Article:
The online form may also include some aptitude questions. Sample questions from past application forms include:
- Give an example of when you have collaborated with others to overcome a complex problem
- Explain a time when you had a bad customer experience. How did you change it into a good experience?Describe what you did. What feedback did you receive?
- Describe a time when you worked collaboratively to get a better result in terms of efficiency or a method of working. What did you do? How did you persuade others to work with you?
Like many other large organisations, BT uses psychometric tests to assess the suitability of potential candidates. These tests may include numerical reasoning tests to evaluate an applicant’s ability to understand and use numerical systems.
Job Test Prep can help you prepare for these assessments with practice tests that you can undertake before the official test. Doing practice tests helps you avoid unpleasant surprises, and you will be able to approach your test calmly and with confidence. They help develop the efficiency required to complete questions under timed conditions.
For roles within the technology departments, you will be required to take aptitude tests designed to evaluate your mechanical, spatial and diagrammatic reasoning.
This is a logical reasoning assessment and has three sections to complete within a twelve-minute time frame.
This test assesses your work behaviours, interests, and approach to workplace situations and scenarios.
You will be given a series of scenarios that could likely occur whilst working for BT. It will be your job to explain how you would react in each given scenario, demonstrating your professional behaviour and responses. Candidates must complete the assessment in one session. But unlike the numerical assessments, with no time limit.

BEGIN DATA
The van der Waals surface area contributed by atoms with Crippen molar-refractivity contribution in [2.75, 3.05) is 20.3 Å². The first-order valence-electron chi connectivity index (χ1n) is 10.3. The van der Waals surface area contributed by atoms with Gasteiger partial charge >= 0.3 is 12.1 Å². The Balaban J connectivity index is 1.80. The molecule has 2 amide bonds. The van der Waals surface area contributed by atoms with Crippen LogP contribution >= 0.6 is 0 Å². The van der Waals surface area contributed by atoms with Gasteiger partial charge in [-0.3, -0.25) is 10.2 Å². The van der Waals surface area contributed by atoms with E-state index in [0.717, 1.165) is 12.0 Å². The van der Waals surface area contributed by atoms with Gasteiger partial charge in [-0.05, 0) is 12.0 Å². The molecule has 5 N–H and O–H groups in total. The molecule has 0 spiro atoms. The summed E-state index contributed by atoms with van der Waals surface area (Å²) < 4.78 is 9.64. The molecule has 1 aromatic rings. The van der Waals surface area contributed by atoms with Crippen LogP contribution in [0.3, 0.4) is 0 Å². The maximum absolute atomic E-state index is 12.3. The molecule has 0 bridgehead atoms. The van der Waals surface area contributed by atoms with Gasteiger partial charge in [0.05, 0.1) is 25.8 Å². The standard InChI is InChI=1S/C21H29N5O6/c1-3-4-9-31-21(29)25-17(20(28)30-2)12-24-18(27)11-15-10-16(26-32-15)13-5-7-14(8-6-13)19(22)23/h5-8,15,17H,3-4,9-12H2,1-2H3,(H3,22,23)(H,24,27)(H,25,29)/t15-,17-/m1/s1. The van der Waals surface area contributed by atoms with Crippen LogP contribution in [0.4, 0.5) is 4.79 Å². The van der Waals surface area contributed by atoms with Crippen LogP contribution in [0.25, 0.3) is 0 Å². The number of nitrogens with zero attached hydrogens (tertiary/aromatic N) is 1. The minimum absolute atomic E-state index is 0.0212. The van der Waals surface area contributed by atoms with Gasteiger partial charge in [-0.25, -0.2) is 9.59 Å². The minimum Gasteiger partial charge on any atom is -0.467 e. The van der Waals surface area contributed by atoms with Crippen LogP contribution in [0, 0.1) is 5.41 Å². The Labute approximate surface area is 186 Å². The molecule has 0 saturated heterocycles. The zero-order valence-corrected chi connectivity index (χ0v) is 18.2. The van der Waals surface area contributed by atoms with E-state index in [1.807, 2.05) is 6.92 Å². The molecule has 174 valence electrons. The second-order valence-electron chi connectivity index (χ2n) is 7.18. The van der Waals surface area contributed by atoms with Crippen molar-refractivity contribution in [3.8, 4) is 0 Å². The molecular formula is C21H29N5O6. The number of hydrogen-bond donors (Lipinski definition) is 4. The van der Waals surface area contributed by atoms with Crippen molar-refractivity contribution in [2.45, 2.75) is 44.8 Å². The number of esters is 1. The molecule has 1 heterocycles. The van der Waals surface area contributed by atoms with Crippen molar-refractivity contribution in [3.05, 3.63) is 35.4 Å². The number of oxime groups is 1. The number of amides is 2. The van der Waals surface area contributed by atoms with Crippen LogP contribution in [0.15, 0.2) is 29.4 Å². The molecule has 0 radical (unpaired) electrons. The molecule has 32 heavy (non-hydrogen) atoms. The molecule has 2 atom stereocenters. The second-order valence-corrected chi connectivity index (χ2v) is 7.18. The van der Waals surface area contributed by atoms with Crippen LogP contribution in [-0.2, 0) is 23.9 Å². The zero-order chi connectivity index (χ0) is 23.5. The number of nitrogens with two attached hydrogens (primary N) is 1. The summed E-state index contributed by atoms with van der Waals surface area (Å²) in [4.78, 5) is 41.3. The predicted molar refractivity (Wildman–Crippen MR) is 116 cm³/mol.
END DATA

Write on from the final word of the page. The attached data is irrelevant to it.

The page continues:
You will need to pass the online assessment stage of the application process to get an invite to a video interview. These interviews usually take around one hour to complete.
In most cases, you will receive questions about your CV, work history, and experience. You may also be asked some competency questions and questions that may relate specifically to the role for which you are applying.
Questions could include:
- What were the influences that led you to attend university?
- What did you learn from your academic education?
- Why do you think you are a good fit for this role/program?
- What abilities or qualities do you have to offer?
- How do you think you will succeed working for BT?
- Why do you want to work for BT?
- Are you familiar with any BT products and what are they?
- What are the BT core values?
- Who are BT’s competitors?
- Do you have any knowledge of BT’s structure?
- How does BT stand apart from its rivals?
It is important to be mindful of the core values of BT as a company when you answer these questions in order that you can align your answers with them.
- Describe a time when you were able to overcome a challenge
- Describe an achievement that makes you feel proud such as a project. What did the project involve? What is it that makes you so proud of this achievement?
- What steps would you take to plan or research a new project?
- Describe a scenario where you had to deal with a difficult customer – how did you handle the situations, what was the outcome, and did you rectify the problem?
These questions may also vary according to the role you seek.
- What brought you to technical/software engineering? (your desired role will determine this question)
- Have you modernised a system or network previously? Did you succeed in bringing the system up to date
- Which recent technological developments do you believe to be most successful or popular?
- How could BT make the most of these trends and how would you implement this?
- Do you keep up to date with technology? How? Why?
- Do you have experience of coding languages? Which ones? How did you acquire this skill?
- Has there been a time when technology has helped you to simplify a process? What did you learn from this experience?